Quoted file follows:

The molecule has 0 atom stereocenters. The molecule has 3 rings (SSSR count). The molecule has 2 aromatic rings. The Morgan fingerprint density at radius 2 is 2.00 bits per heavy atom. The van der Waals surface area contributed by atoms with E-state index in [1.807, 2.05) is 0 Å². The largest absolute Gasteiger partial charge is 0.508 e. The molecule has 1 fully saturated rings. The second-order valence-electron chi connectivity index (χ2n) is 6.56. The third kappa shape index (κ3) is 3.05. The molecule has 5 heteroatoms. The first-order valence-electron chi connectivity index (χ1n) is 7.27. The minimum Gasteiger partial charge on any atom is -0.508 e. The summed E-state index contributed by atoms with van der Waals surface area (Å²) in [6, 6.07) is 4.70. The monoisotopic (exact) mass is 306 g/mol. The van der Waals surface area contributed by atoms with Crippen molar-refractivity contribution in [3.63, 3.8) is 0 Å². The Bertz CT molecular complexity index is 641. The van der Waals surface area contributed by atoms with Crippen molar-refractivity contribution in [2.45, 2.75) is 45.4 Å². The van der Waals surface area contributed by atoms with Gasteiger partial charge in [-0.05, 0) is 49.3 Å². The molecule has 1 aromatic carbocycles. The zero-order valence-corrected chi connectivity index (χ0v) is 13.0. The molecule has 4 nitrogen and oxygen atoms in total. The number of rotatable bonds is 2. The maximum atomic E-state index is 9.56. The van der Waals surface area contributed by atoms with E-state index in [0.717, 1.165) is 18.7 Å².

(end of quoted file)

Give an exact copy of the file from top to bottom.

The molecule has 0 atom stereocenters. The molecule has 3 rings (SSSR count). The molecule has 2 aromatic rings. The Morgan fingerprint density at radius 2 is 2.00 bits per heavy atom. The van der Waals surface area contributed by atoms with E-state index in [1.807, 2.05) is 0 Å². The largest absolute Gasteiger partial charge is 0.508 e. The molecule has 1 fully saturated rings. The second-order valence-electron chi connectivity index (χ2n) is 6.56. The third kappa shape index (κ3) is 3.05. The molecule has 5 heteroatoms. The first-order valence-electron chi connectivity index (χ1n) is 7.27. The minimum Gasteiger partial charge on any atom is -0.508 e. The summed E-state index contributed by atoms with van der Waals surface area (Å²) in [6, 6.07) is 4.70. The monoisotopic (exact) mass is 306 g/mol. The van der Waals surface area contributed by atoms with Crippen molar-refractivity contribution in [3.63, 3.8) is 0 Å². The Bertz CT molecular complexity index is 641. The van der Waals surface area contributed by atoms with Crippen molar-refractivity contribution in [2.45, 2.75) is 45.4 Å². The van der Waals surface area contributed by atoms with Gasteiger partial charge in [-0.05, 0) is 49.3 Å². The molecule has 1 aromatic carbocycles. The zero-order valence-corrected chi connectivity index (χ0v) is 13.0. The molecule has 4 nitrogen and oxygen atoms in total. The number of rotatable bonds is 2. The maximum atomic E-state index is 9.56. The van der Waals surface area contributed by atoms with E-state index in [0.717, 1.165) is 18.7 Å².